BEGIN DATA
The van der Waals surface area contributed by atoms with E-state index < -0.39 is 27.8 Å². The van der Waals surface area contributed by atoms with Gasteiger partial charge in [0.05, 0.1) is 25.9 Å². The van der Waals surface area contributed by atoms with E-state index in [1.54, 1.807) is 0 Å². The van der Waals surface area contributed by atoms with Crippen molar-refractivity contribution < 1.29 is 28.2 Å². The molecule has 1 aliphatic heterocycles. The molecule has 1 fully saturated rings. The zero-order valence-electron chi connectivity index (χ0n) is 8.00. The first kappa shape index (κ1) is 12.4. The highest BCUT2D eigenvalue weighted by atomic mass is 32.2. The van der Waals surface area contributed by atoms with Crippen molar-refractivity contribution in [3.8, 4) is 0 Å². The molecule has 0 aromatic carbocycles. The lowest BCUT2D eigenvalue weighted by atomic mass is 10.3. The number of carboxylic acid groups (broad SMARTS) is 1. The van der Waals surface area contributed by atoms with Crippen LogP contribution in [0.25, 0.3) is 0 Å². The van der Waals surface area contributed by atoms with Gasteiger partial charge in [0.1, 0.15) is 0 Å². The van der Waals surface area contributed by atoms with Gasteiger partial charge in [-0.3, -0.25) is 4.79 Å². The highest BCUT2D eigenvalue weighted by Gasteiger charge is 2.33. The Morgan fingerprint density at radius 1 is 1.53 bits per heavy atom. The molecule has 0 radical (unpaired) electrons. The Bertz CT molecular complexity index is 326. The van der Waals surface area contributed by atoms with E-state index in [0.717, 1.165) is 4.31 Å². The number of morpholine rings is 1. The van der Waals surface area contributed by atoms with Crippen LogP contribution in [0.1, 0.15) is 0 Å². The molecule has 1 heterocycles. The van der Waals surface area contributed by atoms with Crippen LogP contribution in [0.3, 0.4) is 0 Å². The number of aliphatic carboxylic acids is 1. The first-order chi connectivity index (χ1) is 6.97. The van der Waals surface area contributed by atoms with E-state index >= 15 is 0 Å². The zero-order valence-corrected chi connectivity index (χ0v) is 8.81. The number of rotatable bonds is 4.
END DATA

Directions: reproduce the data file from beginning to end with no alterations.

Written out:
The van der Waals surface area contributed by atoms with E-state index < -0.39 is 27.8 Å². The van der Waals surface area contributed by atoms with Gasteiger partial charge in [0.05, 0.1) is 25.9 Å². The van der Waals surface area contributed by atoms with E-state index in [1.54, 1.807) is 0 Å². The van der Waals surface area contributed by atoms with Crippen molar-refractivity contribution < 1.29 is 28.2 Å². The molecule has 1 aliphatic heterocycles. The molecule has 1 fully saturated rings. The zero-order valence-electron chi connectivity index (χ0n) is 8.00. The first kappa shape index (κ1) is 12.4. The highest BCUT2D eigenvalue weighted by atomic mass is 32.2. The van der Waals surface area contributed by atoms with Crippen molar-refractivity contribution in [3.8, 4) is 0 Å². The molecule has 0 aromatic carbocycles. The lowest BCUT2D eigenvalue weighted by atomic mass is 10.3. The number of carboxylic acid groups (broad SMARTS) is 1. The van der Waals surface area contributed by atoms with Crippen LogP contribution in [0.25, 0.3) is 0 Å². The van der Waals surface area contributed by atoms with Gasteiger partial charge in [0.1, 0.15) is 0 Å². The van der Waals surface area contributed by atoms with Gasteiger partial charge in [-0.3, -0.25) is 4.79 Å². The highest BCUT2D eigenvalue weighted by Gasteiger charge is 2.33. The Morgan fingerprint density at radius 1 is 1.53 bits per heavy atom. The molecule has 0 radical (unpaired) electrons. The Bertz CT molecular complexity index is 326. The van der Waals surface area contributed by atoms with E-state index in [0.717, 1.165) is 4.31 Å². The number of morpholine rings is 1. The van der Waals surface area contributed by atoms with Crippen LogP contribution in [0.1, 0.15) is 0 Å². The molecule has 1 heterocycles. The van der Waals surface area contributed by atoms with Crippen LogP contribution in [0.3, 0.4) is 0 Å². The number of aliphatic carboxylic acids is 1. The first-order chi connectivity index (χ1) is 6.97. The van der Waals surface area contributed by atoms with E-state index >= 15 is 0 Å². The zero-order valence-corrected chi connectivity index (χ0v) is 8.81. The number of rotatable bonds is 4.